State of Nature Cornwall 2020 Report

State of Nature Cornwall 2020 Report

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State Of Nature Cornwall 2020 Report

A focus on the State of Nature in Cornwall

The State of Nature Cornwall 2020 report presents an overview of how wildlife is faring in the county, including both positive and negative trends and pressures upon nature that we have identified. This report finds that nature is largely in decline in Cornwall, with 12% of species of principal importance threatened with local extinction or complete loss in Cornwall and nearly half of terrestrial mammals and three-fifths of butterflies found in fewer places over the last 30 years.

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Cornwall’s first State of Nature report has been compiled using the best available data for local wildlife. Together with Cornwall Council and the University of Exeter, we have highlighted trends in the abundance and distribution of species and habitats, and identified the key pressures wildlife in facing.

However, it’s not all bad news. This report would not have been made possible without the support of countless organisations, groups and volunteer ‘citizen scientists’ who work tirelessly to monitor and protect nature in Cornwall. We thank those who have contributed invaluable data to this report for their generosity and dedication to taking action for Cornwall’s wildlife.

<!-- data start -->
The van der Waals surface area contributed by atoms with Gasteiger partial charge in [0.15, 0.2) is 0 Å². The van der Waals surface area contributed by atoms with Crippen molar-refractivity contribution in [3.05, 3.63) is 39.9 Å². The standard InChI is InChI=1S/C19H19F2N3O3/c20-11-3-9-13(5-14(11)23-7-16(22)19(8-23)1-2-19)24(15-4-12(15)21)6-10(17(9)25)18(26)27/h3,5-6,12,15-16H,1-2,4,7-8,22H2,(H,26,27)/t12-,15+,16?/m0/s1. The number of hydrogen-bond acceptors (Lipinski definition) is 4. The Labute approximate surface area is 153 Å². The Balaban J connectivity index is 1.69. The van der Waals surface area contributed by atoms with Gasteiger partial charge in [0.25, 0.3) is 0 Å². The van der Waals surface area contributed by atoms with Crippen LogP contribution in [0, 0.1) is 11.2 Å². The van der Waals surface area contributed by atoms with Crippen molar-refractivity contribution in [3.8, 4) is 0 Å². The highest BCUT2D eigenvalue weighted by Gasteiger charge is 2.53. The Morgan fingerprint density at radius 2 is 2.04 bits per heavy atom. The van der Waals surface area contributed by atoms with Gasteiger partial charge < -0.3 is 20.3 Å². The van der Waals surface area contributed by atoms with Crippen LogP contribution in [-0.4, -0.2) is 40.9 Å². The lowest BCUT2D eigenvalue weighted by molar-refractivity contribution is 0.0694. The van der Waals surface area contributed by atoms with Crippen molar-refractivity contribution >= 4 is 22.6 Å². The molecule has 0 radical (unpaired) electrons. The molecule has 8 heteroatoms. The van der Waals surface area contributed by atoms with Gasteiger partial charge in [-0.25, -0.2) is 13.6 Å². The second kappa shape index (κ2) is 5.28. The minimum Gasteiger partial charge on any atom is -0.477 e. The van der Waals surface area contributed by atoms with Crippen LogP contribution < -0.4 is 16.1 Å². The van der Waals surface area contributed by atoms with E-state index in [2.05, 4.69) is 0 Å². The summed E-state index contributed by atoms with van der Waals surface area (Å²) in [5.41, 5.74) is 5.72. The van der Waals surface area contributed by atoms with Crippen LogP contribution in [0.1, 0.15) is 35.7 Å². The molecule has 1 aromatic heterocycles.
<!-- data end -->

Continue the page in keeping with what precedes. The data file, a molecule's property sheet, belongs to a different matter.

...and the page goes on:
Cornwall’s wildlife is in a bad way and continued species decline will inevitably lead to local extinctions... We know from our work that together we can make a difference and bring nature back. That gives me hope we can still turn the situation around.
Cheryl Marriott
Head of Conservation, Cornwall Wildlife Trust

Species in decline

Nature is in decline in Cornwall. Cornwall’s wildlife trends broadly mirror national trends, with habitat fragmentation and loss affecting species abundance (number of species) and distribution (where they are found). Though some species have prospered, it is clear that an ecological emergency is unfolding. 

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State of Nature Cornwall 2020 Report - Nature in Decline

There is good news!

From the research used to create the State of Nature Cornwall 2020 Report, we know that some species have increased in abundance over the years and large herbivores such as the Roe Deer are doing well in Cornwall. The success of reintroductions of once-native species also shows the potential for strong population growth. Here are just some of many inspirational local case studies featured in the report…

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Key Findings

You can view the key findings summary of the State of Nature Cornwall 2020 Report and see actions you can take to help nature in Cornwall by downloading the PDF below.

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Cornwall’s dolphins and porpoises need your help

Our dolphins and porpoises face numerous threats, and unless we act now, they could be lost from our waters. A donation to our appeal could help us to stop their suffering and protect their presence in our Cornish seas. 

I want to help!